UFC 220 Aftermath: Experience Matters

UFC 220 Aftermath: Experience Matters

Saturday night at UFC 220, reigning heavyweight champion Stipe Miocic exploited the holes in “one in a million” challenger Francis Ngannou’s skill set to grind out a demoralizing unanimous decision victory, setting the record for the most consecutive successful title defenses in the division in the process.

From the outset, Miocic used his wrestling, putting Ngannou on his back, nullifying his power and sapping his energy. With each passing round and every successful takedown, the challenger got slower and more exhausted. When you’ve got the kind of power Ngannou possesses, you’re always dangerous, which is why Miocic remained cautious whenever they were standing and went back to his wrestling every chance he got.

By the third round, Ngannou looked like he was fighting in quicksand. By the end of the fourth, he struggled to get to his feet and make it back to his corner. Those questions about his takedown defense, skill off his back and conditioning were all answered.

Ngannou was tested and he failed.

It’s not the end of the world, but it was a terrible showing given that the challenger was positioned as a man of destiny and an unstoppable juggernaut heading into the contest.

While the unknowns about Ngannou were made clear in the cage and sharply contradicted the role he was cast in during the build to the fight, it was the things everyone already knew about Miocic that shone through on Saturday night in Boston and should stand out in the aftermath of UFC 220.

He’d been the distance with elite competition and shown he could keep maintain a solid pace for 25 minutes. He’d nullified the power of a knockout artist by utilizing his wrestling. He’d proven that he could absorb punishment and keep coming forward, making adjustments to minimize damage and land big blows of his own.

He’d beaten the only two established talents Ngannou had beaten on his march to Saturday’s championship fight, finishing them inside the opening five minutes, just like the challenger.

He’d proven he was the best heavyweight in the UFC and yet he entered Saturday night’s contest as the underdog; an all-time great expected to get mauled by a guy who made his professional debut two years after Miocic started fighting on the biggest stage in the sport.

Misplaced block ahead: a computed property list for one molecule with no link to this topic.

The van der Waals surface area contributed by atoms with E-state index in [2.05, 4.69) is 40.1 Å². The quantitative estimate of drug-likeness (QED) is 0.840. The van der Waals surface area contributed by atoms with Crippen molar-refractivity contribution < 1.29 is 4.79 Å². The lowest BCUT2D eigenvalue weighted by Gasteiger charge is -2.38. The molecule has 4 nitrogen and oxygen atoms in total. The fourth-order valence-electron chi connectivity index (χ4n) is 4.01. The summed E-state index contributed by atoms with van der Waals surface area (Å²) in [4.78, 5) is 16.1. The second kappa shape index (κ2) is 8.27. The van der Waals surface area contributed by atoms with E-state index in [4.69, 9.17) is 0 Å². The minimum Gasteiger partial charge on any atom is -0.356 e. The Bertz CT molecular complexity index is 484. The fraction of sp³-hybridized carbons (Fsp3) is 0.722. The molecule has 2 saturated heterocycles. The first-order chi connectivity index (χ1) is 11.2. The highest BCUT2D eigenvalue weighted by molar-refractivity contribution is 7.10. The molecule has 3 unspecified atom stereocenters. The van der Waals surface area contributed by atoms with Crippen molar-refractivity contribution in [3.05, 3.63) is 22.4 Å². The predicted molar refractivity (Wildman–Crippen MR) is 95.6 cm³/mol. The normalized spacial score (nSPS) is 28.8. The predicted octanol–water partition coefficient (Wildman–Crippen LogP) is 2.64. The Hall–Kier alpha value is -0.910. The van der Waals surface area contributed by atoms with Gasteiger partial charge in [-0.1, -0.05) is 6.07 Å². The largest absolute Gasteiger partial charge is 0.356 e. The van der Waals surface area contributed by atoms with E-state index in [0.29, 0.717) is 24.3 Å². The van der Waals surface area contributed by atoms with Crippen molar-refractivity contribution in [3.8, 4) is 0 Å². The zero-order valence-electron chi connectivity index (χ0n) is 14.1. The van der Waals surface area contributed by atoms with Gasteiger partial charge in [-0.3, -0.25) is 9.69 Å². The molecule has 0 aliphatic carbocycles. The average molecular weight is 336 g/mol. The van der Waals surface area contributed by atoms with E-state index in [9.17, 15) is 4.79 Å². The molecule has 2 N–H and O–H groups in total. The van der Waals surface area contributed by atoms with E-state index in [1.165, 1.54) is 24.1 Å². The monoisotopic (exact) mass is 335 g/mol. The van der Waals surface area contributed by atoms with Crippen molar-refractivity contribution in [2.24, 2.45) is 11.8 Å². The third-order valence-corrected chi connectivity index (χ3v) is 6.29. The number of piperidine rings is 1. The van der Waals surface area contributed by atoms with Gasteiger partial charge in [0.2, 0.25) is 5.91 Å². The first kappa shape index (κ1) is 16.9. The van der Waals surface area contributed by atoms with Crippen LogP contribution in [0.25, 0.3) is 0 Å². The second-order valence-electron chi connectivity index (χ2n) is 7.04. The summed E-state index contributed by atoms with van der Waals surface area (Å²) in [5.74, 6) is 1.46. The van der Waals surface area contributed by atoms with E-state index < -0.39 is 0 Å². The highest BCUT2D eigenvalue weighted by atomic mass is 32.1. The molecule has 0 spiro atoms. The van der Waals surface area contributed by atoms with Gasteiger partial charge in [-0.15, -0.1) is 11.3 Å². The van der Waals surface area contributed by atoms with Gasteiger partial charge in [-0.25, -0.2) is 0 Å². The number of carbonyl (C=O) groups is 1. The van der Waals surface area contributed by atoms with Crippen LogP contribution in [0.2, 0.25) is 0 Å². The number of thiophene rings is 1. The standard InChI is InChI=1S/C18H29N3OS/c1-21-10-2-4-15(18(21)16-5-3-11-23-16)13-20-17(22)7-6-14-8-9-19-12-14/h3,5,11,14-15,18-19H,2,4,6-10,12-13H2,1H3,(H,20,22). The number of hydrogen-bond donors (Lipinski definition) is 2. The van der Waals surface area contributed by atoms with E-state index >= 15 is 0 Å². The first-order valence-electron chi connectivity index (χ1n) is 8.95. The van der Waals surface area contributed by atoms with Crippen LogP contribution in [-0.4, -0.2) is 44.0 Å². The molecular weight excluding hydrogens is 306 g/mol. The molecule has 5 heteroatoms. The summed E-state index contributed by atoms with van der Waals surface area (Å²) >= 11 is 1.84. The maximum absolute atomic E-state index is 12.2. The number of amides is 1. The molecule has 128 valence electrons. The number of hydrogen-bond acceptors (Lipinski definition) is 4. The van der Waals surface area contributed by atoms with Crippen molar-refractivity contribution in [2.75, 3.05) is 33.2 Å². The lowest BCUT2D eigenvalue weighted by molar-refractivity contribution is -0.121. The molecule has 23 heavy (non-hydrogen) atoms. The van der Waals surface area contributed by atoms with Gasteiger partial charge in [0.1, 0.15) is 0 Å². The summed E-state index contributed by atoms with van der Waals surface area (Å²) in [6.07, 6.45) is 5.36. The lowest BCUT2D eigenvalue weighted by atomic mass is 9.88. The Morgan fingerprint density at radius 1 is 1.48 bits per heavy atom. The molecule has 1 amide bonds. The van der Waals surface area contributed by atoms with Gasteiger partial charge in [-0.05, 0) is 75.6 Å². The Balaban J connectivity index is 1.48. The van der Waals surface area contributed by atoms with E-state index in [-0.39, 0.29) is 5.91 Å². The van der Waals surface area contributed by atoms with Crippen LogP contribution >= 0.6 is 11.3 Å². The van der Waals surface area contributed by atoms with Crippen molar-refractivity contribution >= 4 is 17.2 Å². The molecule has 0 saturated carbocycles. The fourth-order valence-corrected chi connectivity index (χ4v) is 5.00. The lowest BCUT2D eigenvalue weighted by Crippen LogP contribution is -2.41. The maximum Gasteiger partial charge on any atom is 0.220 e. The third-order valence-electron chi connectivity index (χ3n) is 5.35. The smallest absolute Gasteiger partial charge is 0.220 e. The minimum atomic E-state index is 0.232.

As intoxicating as potential can be, there is something to be said about known commodities – fighters with proven skills and abilities and established track records who may not have the look and feel of a titleholder, but have the knockout victories and shiny gold belt that make them the champion nonetheless.

Credentials matter. Experience matters. As Frankie Edgar said after dismantling hyped prospect Yair Rodriguez last year, “There are levels to this.”

Miocic reminded everyone that doubted him on Saturday night of that with his lopsided win over Ngannou. Light heavyweight champion Daniel Cormier did the same in stopping challenger Volkan Oezdemir one fight earlier. Demetrious Johnson does it every time he steps into the cage.

It’s okay to get excited about an emerging talent and thinking about what they could do in the future, but there is no way to skip any steps in this sport.

Literally every current champion in the UFC right now has faced some kind of setback along the way and been forced to regroup, make adjustments and get better.

Every single one of them knows what it is like to lose. Some have losses on their resumes that seem unbelievable today, but if you ask them, they’d probably tell you that those are the performances that had the greatest impact on their careers.

Ngannou will be a better fighter because of this loss. He’ll be forced to get in the gym and work on his takedown defense and drill ways to get back to his feet. He will have to assess whether looking like an action hero in the cage is more important than having the conditioning to go more than five minutes at a good clip without becoming exhausted.

He’ll have to develop a Plan B for those times when his opponents don’t simply fall over and stay on the ground when he lands a good shot. And he’ll need to develop a Plan C to have in his back pocket, just in case.

Ngannou remains a ferocious hitter and potentially terrifying force in the heavyweight division and he’ll hopefully learn more from this one setback than he did all 10 of the victories that came before it. He might even still one day be champion, but a “one in a million” addition to the heavyweight ranks he is not and he never should have been positioned as such.

Conversely, it’s time to stop paying so much attention to all the pomp and circumstance and commit a little more time, energy and attention to the established talents who have no interest in singing their own praises, but have proven themselves inside the cage time and again.

There was a way to promote Saturday’s heavyweight championship matchup for what it was – a pairing between a surging prospect with tremendous potential, but a few lingering questions that needed to be answered and a no-flash Midwesterner who likes dumb jokes and shoveling his driveway and just so happens to be the baddest man on the planet, too.

Instead, the reigning champion was positioned as an obstacle standing in the way of destiny; another victim who was likely to fall at the hands of the challenger.

That’s not what happened – not even close – and now a lot of people are scrambling to figure out how to move forward from here.

Here’s an idea: stop over-hyping inexperienced and unproven talent and selling established competitors short, especially champions.

Tell their stories as they are – they’re compelling enough without the over-the-top hyperbole – and focus on outcomes, not expected results.

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